If the encryption of files has already taken place it's pretty rare that any antivirus will be able to fix it. The only way you could decrypt the files is by either calling the support and paying the ransom (may or may not work) and I DONT recommend doing so.

You could also find out what variant the malware is, or is called and if it is prevalent enough it's possible there could be a decryption tool.
post #8 of 8
What sort of ransomware did you get?

If it was a syskey infection (Looks like the below picture), then it will be very difficult to boot up the PC, but the files themselves are fine. Syskey is actually a windows 'feature' There does exist a few syskey removers, usually taking the form of linux on usb flash drives.


If it was a full hard drive encryption, you are SOL.
If it was a selection of files that were encrypted, you are SOL. May look like the picture below.


If it is some other sort of ransom, feel free to share what it was.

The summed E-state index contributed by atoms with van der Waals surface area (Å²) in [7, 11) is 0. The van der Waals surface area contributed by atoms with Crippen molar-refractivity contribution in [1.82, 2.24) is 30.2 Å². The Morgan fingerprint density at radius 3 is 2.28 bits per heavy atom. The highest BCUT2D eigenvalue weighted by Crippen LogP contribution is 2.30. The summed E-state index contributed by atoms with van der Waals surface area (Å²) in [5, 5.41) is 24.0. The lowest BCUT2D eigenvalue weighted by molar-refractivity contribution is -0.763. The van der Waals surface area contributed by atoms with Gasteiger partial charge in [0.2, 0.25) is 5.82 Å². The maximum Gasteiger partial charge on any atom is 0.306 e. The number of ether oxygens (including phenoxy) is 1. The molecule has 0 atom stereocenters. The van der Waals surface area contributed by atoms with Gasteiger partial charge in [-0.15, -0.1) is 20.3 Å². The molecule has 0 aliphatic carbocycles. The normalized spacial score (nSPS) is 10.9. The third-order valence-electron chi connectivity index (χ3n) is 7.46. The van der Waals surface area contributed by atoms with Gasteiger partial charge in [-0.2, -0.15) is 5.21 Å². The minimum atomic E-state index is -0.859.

As far as being paranoid that somehow the infection will spread from the hard drive to another if plugged into a different computer, computer viruses don't work like biological viruses. A computer virus only has a shot of spreading if it's actually run. The virus usually runs when the infected operating system starts up, then the virus puts up a number of self-protections, such as hiding itself, creating multiple copies, automatically spawning new instances if one is forced to end, etc. But if you just boot up a clean OS, then connect the infected hard drive like an external hard drive, nothing on the infected drive is run. It just sits there. You're free to search for any pictures or documents that are important, but I would not -run- (open any programs) anything from it if you can help it. Once you've saved what you want, you're free to nuke it with a format and reinstall.